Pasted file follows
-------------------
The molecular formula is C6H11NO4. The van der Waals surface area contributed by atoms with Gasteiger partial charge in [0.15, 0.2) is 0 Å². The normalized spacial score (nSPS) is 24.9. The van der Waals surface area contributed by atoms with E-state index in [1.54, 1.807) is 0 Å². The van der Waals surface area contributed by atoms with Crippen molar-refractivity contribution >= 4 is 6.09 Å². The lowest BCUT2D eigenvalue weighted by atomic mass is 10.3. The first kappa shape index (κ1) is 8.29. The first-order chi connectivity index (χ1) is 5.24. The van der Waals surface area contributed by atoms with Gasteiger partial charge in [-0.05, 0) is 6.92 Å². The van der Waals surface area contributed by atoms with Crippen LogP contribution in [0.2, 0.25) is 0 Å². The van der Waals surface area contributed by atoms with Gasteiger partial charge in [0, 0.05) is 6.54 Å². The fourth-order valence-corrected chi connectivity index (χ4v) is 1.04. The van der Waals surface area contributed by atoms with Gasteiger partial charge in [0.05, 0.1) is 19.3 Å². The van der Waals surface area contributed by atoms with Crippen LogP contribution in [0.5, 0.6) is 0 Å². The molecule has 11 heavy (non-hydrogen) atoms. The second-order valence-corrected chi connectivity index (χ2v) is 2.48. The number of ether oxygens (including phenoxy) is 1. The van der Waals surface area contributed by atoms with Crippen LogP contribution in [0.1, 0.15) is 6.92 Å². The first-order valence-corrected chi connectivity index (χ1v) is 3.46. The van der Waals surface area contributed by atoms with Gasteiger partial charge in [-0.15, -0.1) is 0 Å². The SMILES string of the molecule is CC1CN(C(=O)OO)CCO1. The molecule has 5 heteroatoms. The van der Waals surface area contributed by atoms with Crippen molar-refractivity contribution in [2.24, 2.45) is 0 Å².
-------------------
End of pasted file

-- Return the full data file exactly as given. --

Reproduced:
The molecular formula is C6H11NO4. The van der Waals surface area contributed by atoms with Gasteiger partial charge in [0.15, 0.2) is 0 Å². The normalized spacial score (nSPS) is 24.9. The van der Waals surface area contributed by atoms with E-state index in [1.54, 1.807) is 0 Å². The van der Waals surface area contributed by atoms with Crippen molar-refractivity contribution >= 4 is 6.09 Å². The lowest BCUT2D eigenvalue weighted by atomic mass is 10.3. The first kappa shape index (κ1) is 8.29. The first-order chi connectivity index (χ1) is 5.24. The van der Waals surface area contributed by atoms with Gasteiger partial charge in [-0.05, 0) is 6.92 Å². The van der Waals surface area contributed by atoms with Crippen LogP contribution in [0.2, 0.25) is 0 Å². The van der Waals surface area contributed by atoms with Gasteiger partial charge in [0, 0.05) is 6.54 Å². The fourth-order valence-corrected chi connectivity index (χ4v) is 1.04. The van der Waals surface area contributed by atoms with Gasteiger partial charge in [0.05, 0.1) is 19.3 Å². The van der Waals surface area contributed by atoms with Crippen LogP contribution in [0.5, 0.6) is 0 Å². The molecule has 11 heavy (non-hydrogen) atoms. The second-order valence-corrected chi connectivity index (χ2v) is 2.48. The number of ether oxygens (including phenoxy) is 1. The van der Waals surface area contributed by atoms with Crippen LogP contribution in [0.1, 0.15) is 6.92 Å². The first-order valence-corrected chi connectivity index (χ1v) is 3.46. The van der Waals surface area contributed by atoms with Gasteiger partial charge in [-0.15, -0.1) is 0 Å². The SMILES string of the molecule is CC1CN(C(=O)OO)CCO1. The molecule has 5 heteroatoms. The van der Waals surface area contributed by atoms with Crippen molar-refractivity contribution in [2.24, 2.45) is 0 Å².